It is are home
from their movie. Looking out, I see three men spread out in the
backyard we share with our neighbors, one moving slowly past the patio
furniture where we had a child's birthday party that afternoon, the
other two crouched by the trampoline my son and his football buddies
slept out on last week. Strangers in our space, clearly visible in the
moonlight, probably carrying guns.
When death comes
like the hungry bear in autumn,
when death comes and takes all the bright coins from his purse
To buy me, and snaps the purse shut,
when death comes
like the measle-pox
When death comes
like an iceberg between the shoulder blades,
And therefore I look upon everything
as a brotherhood and a sisterhood,
and I look upon time as no more than an idea,
and I consider eternity as another possibility,
And I think of each life as a flower, as common
as a field daisy, and as singular,
And each name a comfortable music in the mouth,
tending, as all music does, toward silence,
and each body a lion of courage, and something
precious to the earth
I don't want to end up simply having visited this world. When it's over, I want to say: all my life
I was a bride married to amazement.
I was the bridegroom, taking the world into my arms.
When it is over, I don't want to wonder
And suddenly, just as suddenly as those gunshots awakened me, I too don’t want to end up simply having visited this world, or even this neighborhood. I don’t want to end up angry or bitter. No, I
want to believe in my heart that each life, and each name, and each
body is indeed something precious, both to God and to me. I want to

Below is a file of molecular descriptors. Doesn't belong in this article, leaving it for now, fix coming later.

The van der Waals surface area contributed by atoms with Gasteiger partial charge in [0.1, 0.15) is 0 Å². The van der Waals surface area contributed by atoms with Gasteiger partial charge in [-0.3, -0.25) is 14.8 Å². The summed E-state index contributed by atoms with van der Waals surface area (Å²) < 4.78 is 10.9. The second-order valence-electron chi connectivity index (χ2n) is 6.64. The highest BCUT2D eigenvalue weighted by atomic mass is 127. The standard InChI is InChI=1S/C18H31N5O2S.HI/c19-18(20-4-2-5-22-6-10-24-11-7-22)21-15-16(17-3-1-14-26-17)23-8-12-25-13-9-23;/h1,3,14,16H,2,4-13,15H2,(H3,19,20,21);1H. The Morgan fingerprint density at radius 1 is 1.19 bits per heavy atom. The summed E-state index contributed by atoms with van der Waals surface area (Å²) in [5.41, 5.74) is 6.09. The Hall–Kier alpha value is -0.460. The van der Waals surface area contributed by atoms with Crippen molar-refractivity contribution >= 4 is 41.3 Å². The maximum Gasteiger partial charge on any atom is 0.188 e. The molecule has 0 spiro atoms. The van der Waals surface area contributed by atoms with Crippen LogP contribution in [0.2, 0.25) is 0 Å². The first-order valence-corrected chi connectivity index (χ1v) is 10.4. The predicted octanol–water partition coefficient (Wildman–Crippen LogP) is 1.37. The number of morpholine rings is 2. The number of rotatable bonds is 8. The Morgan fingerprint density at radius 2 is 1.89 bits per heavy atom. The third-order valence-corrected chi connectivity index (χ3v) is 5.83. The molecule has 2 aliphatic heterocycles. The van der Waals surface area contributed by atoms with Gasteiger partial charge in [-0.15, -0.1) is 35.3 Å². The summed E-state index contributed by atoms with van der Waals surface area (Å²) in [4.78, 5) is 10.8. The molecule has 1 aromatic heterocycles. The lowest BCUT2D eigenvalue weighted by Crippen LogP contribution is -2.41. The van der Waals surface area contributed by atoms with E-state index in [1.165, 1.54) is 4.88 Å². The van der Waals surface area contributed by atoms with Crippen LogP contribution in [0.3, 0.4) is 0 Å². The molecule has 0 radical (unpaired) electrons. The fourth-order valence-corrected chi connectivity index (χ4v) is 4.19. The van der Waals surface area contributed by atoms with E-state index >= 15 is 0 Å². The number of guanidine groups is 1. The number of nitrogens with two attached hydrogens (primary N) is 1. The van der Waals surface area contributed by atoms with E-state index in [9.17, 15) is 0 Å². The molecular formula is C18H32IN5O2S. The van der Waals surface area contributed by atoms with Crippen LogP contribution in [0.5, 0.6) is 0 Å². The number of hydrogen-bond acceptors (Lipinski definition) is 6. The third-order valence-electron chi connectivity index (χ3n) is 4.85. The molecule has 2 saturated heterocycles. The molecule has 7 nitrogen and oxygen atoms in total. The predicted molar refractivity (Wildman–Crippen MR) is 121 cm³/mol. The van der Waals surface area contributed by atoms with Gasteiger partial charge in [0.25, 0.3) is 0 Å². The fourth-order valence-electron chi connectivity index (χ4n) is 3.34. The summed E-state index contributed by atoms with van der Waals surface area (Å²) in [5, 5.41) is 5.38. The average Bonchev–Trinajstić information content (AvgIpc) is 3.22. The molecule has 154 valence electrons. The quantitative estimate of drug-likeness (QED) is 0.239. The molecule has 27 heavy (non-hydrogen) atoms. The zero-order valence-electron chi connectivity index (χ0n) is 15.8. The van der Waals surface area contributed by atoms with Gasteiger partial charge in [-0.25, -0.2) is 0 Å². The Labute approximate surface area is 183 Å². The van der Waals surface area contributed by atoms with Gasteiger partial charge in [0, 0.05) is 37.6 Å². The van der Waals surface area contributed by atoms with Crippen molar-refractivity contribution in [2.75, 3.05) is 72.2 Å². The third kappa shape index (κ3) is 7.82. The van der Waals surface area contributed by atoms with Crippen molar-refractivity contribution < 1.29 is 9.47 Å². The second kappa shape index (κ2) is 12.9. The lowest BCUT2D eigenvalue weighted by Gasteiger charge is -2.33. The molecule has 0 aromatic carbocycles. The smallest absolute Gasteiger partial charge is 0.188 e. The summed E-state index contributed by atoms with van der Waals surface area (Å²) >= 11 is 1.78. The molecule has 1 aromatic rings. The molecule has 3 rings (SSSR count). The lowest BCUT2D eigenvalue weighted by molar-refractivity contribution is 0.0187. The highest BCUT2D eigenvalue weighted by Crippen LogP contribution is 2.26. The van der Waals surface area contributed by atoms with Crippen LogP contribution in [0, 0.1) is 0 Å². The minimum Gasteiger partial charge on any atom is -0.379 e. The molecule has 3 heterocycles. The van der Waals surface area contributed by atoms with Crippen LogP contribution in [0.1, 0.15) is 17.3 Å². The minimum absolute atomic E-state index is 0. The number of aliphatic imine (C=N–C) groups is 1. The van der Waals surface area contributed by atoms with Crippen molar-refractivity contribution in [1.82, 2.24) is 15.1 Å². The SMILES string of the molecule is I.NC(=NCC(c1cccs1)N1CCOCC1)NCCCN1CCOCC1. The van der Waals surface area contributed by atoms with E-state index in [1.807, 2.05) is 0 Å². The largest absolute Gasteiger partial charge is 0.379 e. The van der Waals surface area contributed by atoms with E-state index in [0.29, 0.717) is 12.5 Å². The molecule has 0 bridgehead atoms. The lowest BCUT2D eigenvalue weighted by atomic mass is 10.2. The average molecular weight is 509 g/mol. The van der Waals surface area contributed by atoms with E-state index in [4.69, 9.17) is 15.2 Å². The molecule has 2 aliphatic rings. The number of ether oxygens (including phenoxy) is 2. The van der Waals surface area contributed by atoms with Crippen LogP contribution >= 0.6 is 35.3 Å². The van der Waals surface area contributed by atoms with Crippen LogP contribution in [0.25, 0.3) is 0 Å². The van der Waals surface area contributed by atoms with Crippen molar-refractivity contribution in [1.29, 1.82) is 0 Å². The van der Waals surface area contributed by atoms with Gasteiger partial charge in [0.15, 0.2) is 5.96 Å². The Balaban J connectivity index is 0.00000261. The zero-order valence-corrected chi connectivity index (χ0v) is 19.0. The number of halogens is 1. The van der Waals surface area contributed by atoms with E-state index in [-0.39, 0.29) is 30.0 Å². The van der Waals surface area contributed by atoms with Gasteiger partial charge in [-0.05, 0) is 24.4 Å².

remarry amazement.if I have made of my life something particular, and real.
I don't want to find myself sighing and frightened,
or full of argument.
I don't want to end up simply having visited this world.
I wrote this
up the day after it happened, early in the summer. Honestly, two days
after that, life on Hemlock Street went back to normal, which is to
say, life for us and our friends here went back to being pretty
terrific. We might be more fearful if such thugs came that close again,
or if they were aiming at us, but they haven’t, and they aren’t, so
we’re not. If you really want to scare us these days, forget bullets
and focus on that force of evil which truly threatens to destroy the
good life we share here in Walnut Hills: Bedbugs. Think I’m kidding?
Read next month’s letter.
For as long as I have been writing Christmas letters, I have assumed the folks reading were better off and more stable than our neighbors here in Walnut Hills. This year, however, I am not so sure.
Oh, I know the economic crisis hasn’t brought you down to worried-about-your-next-meal status, but I also know that most of us don’t measure our well-being in absolute terms.
I became vaguely aware of Philip K. Dick a decade ago. An author of more than 100 works of science fiction, he died suddenly in 1982 just as his work began to be recognized by the mainstream. This was the year that Blade Runner, which was based on Dick's Do Androids Dream of Electric Sheep?, was released in theaters. In the years since then, more of Dick's body of work -- which often deals with questions of metaphysics, delusions and self-identity -- has seeped into the public consciousness. The films Minority Report, Total Recall and A Scanner Darkly are all based on his work.